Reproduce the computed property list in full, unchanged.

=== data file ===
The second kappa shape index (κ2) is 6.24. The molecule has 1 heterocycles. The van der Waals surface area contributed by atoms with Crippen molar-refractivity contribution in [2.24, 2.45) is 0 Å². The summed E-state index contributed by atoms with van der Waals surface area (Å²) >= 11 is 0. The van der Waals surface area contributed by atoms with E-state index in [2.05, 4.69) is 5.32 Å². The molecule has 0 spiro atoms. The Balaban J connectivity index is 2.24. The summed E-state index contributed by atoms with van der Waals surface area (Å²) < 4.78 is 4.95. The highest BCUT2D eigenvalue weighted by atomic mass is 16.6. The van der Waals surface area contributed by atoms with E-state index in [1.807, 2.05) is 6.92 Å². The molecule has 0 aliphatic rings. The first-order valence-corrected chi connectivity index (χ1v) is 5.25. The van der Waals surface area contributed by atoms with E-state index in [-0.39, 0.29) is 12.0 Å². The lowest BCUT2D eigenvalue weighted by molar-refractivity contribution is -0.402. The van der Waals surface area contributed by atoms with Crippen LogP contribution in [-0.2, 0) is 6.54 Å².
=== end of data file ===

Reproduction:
The second kappa shape index (κ2) is 6.24. The molecule has 1 heterocycles. The van der Waals surface area contributed by atoms with Crippen molar-refractivity contribution in [2.24, 2.45) is 0 Å². The summed E-state index contributed by atoms with van der Waals surface area (Å²) >= 11 is 0. The van der Waals surface area contributed by atoms with E-state index in [2.05, 4.69) is 5.32 Å². The molecule has 0 spiro atoms. The Balaban J connectivity index is 2.24. The summed E-state index contributed by atoms with van der Waals surface area (Å²) < 4.78 is 4.95. The highest BCUT2D eigenvalue weighted by atomic mass is 16.6. The van der Waals surface area contributed by atoms with E-state index in [1.807, 2.05) is 6.92 Å². The molecule has 0 aliphatic rings. The first-order valence-corrected chi connectivity index (χ1v) is 5.25. The van der Waals surface area contributed by atoms with E-state index in [-0.39, 0.29) is 12.0 Å². The lowest BCUT2D eigenvalue weighted by molar-refractivity contribution is -0.402. The van der Waals surface area contributed by atoms with Crippen LogP contribution in [-0.2, 0) is 6.54 Å².